The cultishly admired Canadian pop-rock band Sloan hasn't progressed much since its 1996 breakthrough One Chord To Another, which abandoned halfhearted stabs at grunge in favor of shaggy-haired '70s pop. The group went heavier and deeper on 1998's Navy Blues, fooled around with suite-like arrangements and autobiography on 1999's masterful Between The Bridges, and made a stab at modernizing with synthesizers and atmospherics on 2001's Pretty Together. But the core sound remained the same: pounding, whooping rock anthems designed to make dingy clubs sound like circa-1978 Kiss concerts.
Sloan's new Action Pact (finally available in the U.S., after last year's Canadian release) might initially sound underwhelming to longtime devotees, since the record's unvarying thud and shout-along choruses are about as obvious as the band has ever been. Roaring, single-minded tracks like "Backstabbin'" and "Hollow Head" verge on arena-rock parody, rather than the loving homage that has been Sloan's stock in trade for almost a decade.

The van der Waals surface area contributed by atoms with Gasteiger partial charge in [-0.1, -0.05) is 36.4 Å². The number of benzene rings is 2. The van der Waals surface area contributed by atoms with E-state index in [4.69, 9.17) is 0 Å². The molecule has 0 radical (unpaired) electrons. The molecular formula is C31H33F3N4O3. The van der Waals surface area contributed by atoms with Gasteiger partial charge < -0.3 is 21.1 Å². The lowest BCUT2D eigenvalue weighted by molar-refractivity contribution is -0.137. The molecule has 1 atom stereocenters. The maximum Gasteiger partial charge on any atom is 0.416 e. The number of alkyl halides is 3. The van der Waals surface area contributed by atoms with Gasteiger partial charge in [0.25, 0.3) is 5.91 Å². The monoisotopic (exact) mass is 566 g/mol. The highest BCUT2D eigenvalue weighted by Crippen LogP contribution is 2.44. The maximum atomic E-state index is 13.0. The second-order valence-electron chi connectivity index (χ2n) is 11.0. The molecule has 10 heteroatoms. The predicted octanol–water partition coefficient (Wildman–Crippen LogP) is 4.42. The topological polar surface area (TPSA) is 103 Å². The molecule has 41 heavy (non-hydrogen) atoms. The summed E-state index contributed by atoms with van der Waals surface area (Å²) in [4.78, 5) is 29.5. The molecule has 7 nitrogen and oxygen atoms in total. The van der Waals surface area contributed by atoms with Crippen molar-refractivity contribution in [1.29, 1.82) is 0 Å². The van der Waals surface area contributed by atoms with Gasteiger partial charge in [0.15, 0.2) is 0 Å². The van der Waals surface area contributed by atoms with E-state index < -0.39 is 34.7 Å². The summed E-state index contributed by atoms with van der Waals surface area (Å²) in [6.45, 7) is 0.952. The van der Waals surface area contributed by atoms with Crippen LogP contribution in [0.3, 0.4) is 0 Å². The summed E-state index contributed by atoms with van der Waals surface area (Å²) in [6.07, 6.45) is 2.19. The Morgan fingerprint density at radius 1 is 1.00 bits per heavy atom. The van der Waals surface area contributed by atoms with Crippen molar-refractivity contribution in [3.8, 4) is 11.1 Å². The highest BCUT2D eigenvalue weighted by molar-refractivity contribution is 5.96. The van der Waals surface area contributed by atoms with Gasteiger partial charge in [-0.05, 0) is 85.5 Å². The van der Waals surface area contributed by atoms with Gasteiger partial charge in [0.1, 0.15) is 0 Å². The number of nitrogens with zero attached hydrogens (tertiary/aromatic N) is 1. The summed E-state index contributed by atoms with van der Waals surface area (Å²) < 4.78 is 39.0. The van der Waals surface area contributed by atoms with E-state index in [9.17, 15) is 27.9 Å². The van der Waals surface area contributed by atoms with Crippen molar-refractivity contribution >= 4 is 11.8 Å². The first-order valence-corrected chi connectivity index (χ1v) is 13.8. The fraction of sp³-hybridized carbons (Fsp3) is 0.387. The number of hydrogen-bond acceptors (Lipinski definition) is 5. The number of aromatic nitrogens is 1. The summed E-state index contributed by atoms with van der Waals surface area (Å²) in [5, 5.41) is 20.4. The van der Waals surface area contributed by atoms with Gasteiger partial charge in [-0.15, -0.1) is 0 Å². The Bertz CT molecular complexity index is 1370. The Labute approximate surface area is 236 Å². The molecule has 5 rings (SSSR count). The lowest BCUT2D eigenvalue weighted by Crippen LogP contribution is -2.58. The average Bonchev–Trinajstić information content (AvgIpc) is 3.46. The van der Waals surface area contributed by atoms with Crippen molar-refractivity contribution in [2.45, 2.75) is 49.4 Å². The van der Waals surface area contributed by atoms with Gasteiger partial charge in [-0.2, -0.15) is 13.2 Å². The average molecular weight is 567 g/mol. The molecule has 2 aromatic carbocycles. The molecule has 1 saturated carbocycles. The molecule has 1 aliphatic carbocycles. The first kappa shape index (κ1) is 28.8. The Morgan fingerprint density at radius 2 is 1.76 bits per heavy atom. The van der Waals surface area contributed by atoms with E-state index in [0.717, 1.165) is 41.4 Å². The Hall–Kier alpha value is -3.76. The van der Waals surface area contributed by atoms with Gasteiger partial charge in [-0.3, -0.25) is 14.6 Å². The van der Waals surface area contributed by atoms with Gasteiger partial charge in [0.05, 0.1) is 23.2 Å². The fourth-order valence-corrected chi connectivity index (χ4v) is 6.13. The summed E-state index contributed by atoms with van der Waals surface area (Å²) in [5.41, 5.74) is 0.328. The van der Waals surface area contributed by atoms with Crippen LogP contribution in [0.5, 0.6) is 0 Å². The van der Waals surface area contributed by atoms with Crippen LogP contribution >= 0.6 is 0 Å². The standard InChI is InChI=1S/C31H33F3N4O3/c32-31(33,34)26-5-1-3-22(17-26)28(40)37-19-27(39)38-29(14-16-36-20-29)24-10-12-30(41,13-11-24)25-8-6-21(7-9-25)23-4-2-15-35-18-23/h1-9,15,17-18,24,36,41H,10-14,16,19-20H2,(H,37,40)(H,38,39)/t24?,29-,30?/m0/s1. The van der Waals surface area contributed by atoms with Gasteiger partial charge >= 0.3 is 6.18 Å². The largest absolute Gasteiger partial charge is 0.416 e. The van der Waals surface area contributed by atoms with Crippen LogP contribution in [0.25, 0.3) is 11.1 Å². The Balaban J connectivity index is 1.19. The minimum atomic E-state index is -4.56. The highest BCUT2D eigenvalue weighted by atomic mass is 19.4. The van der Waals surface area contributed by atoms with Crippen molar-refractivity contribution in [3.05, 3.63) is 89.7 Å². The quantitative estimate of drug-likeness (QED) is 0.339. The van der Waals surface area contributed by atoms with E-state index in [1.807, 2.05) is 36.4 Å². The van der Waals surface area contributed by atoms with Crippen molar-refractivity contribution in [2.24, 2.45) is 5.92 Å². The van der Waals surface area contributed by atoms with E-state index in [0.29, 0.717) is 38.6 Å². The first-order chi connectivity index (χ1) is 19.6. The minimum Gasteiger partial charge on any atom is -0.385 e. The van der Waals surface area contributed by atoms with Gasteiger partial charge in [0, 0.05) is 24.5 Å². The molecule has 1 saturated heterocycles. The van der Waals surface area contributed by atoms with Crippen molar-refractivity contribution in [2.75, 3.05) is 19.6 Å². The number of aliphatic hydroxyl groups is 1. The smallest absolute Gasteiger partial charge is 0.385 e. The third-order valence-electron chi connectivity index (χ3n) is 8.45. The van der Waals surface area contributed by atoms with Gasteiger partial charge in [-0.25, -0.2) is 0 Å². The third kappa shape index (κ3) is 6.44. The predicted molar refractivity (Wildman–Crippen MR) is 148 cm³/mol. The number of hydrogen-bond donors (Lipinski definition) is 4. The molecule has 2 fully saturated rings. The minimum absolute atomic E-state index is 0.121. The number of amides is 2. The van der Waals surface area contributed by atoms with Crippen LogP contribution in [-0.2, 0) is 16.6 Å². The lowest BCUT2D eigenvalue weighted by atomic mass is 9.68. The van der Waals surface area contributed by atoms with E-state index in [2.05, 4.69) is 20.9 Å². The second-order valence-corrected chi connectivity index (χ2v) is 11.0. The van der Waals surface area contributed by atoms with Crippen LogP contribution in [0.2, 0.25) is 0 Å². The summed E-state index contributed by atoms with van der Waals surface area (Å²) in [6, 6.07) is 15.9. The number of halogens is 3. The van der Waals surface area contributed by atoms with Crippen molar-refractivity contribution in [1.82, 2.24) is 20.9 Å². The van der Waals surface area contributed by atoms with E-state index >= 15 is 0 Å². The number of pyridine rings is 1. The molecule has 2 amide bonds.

But like a lot of the group's albums, Action Pact has to be broken in a little. The sublime simplicity of "False Alarm," "Nothing Lasts Forever Anymore," and "I Was Wrong" sounds more impressive with repetition, especially when compared to modern rock acts that lack Sloan's zest, warmth, and personality. Its charm is distilled perfectly in the two-minute stomper "Ready For You," which consists of two or three pounding power chords and a chorus that's just the song title. "Ready For You" kicks down the door, lumbers through the room, and exits before it overstays its welcome, while leaving a few bucks behind to cover the damage. Like Sloan itself, it's a friendly monster.